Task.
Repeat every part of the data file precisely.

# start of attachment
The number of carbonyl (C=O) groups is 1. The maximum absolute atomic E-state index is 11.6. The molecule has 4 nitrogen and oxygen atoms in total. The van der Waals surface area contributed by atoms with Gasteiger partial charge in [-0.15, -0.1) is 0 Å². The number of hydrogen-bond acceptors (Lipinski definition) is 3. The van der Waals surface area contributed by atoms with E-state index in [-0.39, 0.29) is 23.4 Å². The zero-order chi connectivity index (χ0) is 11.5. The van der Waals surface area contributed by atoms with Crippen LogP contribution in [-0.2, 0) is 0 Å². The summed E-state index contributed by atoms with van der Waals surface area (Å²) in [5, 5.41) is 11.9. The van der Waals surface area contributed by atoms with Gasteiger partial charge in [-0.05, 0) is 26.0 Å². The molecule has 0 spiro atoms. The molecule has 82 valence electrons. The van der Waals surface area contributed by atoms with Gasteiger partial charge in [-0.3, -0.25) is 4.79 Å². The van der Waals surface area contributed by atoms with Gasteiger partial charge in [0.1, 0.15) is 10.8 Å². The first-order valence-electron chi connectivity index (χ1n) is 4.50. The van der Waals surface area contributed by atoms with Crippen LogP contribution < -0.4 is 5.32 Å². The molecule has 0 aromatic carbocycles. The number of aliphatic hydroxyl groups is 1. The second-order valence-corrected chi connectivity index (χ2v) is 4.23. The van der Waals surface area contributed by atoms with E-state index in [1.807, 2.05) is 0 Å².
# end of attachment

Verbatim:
The number of carbonyl (C=O) groups is 1. The maximum absolute atomic E-state index is 11.6. The molecule has 4 nitrogen and oxygen atoms in total. The van der Waals surface area contributed by atoms with Gasteiger partial charge in [-0.15, -0.1) is 0 Å². The number of hydrogen-bond acceptors (Lipinski definition) is 3. The van der Waals surface area contributed by atoms with E-state index in [-0.39, 0.29) is 23.4 Å². The zero-order chi connectivity index (χ0) is 11.5. The van der Waals surface area contributed by atoms with Crippen LogP contribution in [-0.2, 0) is 0 Å². The summed E-state index contributed by atoms with van der Waals surface area (Å²) in [5, 5.41) is 11.9. The van der Waals surface area contributed by atoms with Gasteiger partial charge in [-0.05, 0) is 26.0 Å². The molecule has 0 spiro atoms. The molecule has 82 valence electrons. The van der Waals surface area contributed by atoms with Gasteiger partial charge in [-0.3, -0.25) is 4.79 Å². The van der Waals surface area contributed by atoms with Gasteiger partial charge in [0.1, 0.15) is 10.8 Å². The first-order valence-electron chi connectivity index (χ1n) is 4.50. The van der Waals surface area contributed by atoms with Crippen LogP contribution < -0.4 is 5.32 Å². The molecule has 0 aromatic carbocycles. The number of aliphatic hydroxyl groups is 1. The second-order valence-corrected chi connectivity index (χ2v) is 4.23. The van der Waals surface area contributed by atoms with E-state index in [1.807, 2.05) is 0 Å².